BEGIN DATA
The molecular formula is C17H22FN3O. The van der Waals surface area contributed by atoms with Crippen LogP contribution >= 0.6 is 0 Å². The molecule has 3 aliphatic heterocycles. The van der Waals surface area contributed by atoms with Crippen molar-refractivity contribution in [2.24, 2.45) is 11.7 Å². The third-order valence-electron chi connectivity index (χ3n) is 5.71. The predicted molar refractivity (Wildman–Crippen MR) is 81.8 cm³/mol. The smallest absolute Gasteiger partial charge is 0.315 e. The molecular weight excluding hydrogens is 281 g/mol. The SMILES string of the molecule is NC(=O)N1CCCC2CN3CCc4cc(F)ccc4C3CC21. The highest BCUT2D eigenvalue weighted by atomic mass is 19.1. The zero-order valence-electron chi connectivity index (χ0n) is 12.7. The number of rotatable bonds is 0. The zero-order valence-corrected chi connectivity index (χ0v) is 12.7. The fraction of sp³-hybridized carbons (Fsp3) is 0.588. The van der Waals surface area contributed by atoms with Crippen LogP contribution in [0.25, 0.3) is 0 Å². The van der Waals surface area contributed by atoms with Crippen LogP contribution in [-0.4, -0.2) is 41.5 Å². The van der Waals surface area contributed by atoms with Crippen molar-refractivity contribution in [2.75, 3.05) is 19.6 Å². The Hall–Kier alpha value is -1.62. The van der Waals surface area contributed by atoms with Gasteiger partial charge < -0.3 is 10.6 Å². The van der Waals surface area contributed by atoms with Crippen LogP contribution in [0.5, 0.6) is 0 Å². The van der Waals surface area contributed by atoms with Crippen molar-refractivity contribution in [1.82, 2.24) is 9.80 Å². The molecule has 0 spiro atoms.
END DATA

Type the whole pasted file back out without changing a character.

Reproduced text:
The molecular formula is C17H22FN3O. The van der Waals surface area contributed by atoms with Crippen LogP contribution >= 0.6 is 0 Å². The molecule has 3 aliphatic heterocycles. The van der Waals surface area contributed by atoms with Crippen molar-refractivity contribution in [2.24, 2.45) is 11.7 Å². The third-order valence-electron chi connectivity index (χ3n) is 5.71. The predicted molar refractivity (Wildman–Crippen MR) is 81.8 cm³/mol. The smallest absolute Gasteiger partial charge is 0.315 e. The molecular weight excluding hydrogens is 281 g/mol. The SMILES string of the molecule is NC(=O)N1CCCC2CN3CCc4cc(F)ccc4C3CC21. The highest BCUT2D eigenvalue weighted by atomic mass is 19.1. The zero-order valence-electron chi connectivity index (χ0n) is 12.7. The number of rotatable bonds is 0. The zero-order valence-corrected chi connectivity index (χ0v) is 12.7. The fraction of sp³-hybridized carbons (Fsp3) is 0.588. The van der Waals surface area contributed by atoms with Crippen LogP contribution in [0.25, 0.3) is 0 Å². The van der Waals surface area contributed by atoms with Crippen LogP contribution in [-0.4, -0.2) is 41.5 Å². The van der Waals surface area contributed by atoms with Crippen molar-refractivity contribution in [2.75, 3.05) is 19.6 Å². The Hall–Kier alpha value is -1.62. The van der Waals surface area contributed by atoms with Gasteiger partial charge < -0.3 is 10.6 Å². The van der Waals surface area contributed by atoms with Crippen LogP contribution in [0.5, 0.6) is 0 Å². The van der Waals surface area contributed by atoms with Crippen molar-refractivity contribution in [1.82, 2.24) is 9.80 Å². The molecule has 0 spiro atoms.